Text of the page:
P. Chatterjee, J.
1. The short question involved in these proceedings is whether the notice under Section 80 of the Civil Procedure Code need be served upon the State of Jammu and Kashmir if a suit is instituted against that State in Calcutta.
2. Section 80 of the Code of Civil Procedure is as follows:
'No suit shall be instituted against the Government, or against a public officer in respect of any act purporting to be done by such public officer in his official capacity, until the expiration of two months next after notice in writing has been delivered to, or left at the office of (c) in the case of a State against a State Government, a Secretary to that Government or the Collector of the District.'
The question is whether the territory of Jammu and Kashmir is a State and whether that State is a State Government within the meaning of Section 80(c). I have been referred to Article 1 of the Constitution which refers to the State in India and Article 1(2) is as follows:
'The States and the territories thereof shall be as specified in Parts A, B and C of the First Schedule.'
3. I understand that the territory of Jammu and Kashmir was formerly in Part B but by another amendment of the Constitution, namely, the 7th Amendment the territory of Jammu and Kashmir has become a State within Part A. Therefore it is impossible to say that the State of Jammu and Kashmir and the Government of that State is not a State Government, nor can it be said that it is not a State within the meaning of the Indian Constitution. Therefore, notice under Section 80 of the Code was required to be served if a suit was to be instituted against that State. But the trial court held otherwise. According to the trial court, the Code of Civil Procedure would not apply to the State of Jammu and Kashmir and therefore, notice under Section 80 C. P. C, would not be necessary.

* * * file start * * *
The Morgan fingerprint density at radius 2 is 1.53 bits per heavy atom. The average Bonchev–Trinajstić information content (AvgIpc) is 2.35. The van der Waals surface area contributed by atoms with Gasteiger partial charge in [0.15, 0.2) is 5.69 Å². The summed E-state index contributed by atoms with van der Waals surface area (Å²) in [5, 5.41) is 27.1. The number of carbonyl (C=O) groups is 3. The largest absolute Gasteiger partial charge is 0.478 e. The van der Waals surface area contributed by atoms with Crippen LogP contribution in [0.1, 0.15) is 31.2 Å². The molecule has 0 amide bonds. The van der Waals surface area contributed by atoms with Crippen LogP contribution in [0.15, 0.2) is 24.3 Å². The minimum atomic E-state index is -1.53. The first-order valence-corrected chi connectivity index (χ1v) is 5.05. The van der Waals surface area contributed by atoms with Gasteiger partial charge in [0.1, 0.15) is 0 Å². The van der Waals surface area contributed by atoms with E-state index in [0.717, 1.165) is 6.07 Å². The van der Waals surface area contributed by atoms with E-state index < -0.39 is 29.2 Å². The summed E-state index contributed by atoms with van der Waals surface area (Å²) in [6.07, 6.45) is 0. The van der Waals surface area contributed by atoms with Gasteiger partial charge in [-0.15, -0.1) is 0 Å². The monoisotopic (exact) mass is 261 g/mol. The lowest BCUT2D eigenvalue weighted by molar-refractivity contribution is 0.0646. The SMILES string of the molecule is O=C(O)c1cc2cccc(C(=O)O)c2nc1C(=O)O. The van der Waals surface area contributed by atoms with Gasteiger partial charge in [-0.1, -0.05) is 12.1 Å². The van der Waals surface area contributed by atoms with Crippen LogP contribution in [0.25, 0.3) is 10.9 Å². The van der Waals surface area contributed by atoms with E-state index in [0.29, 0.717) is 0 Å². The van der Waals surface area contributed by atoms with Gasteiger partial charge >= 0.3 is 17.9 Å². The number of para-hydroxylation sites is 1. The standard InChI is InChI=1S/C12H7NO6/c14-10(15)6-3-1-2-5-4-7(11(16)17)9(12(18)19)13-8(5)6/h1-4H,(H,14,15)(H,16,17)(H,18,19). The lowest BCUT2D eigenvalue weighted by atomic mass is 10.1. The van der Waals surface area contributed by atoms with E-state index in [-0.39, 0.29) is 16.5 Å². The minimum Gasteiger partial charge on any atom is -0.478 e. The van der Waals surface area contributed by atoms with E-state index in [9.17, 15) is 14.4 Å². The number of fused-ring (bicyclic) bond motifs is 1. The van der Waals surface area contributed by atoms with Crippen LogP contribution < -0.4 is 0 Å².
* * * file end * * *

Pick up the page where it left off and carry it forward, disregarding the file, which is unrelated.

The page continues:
4. Undoubtedly if the opposite party plaintiff instituted the suit at Kashmir and Jammu, the procedure would be governed by the law there and it may be that a notice under Section 80 of the Code would not have been necessary. The question is if a suit is instituted where the Code of Civil Procedure applies, will the operation of Section 80 of the Code be excluded with regard to suits against States which are outside the State when the suit is instituted. I find no reason for any such consideration. The word 'State Government' in Section 80(c) of the Code refers to any State in India and does not refer to the States where the Code of Civil Procedure is in force. Therefore if a suit is instituted in any State against any other State Government, a notice under Section 80 of the Code must be served.
5. Learned Advocate for the opposite party refers me to the definition of the word 'India' in Section 2(7B) of the Code and it is said that the word 'India' should be understood in a particular manner in the Code of Civil Procedure. But that word 'India' does not occur in Section 80 of the Code. Therefore, there is no question of applying that interpretation to Section 80 of the Code. I, therefore, must hold that the suit is not maintainable without giving notice to the Government of the State of Jammu and Kashmir. The phrase 'State Government' has not been defined in the Code. We therefore interpret the word 'State' as in the Constitution.
6. The Rule is made absolute. The matter is sent back to the Court below for decision in accordance with law.
7. The petitioner will get costs of hearing of this Rule from the Opposite Party and the hearing cost is assessed at one gold mohur.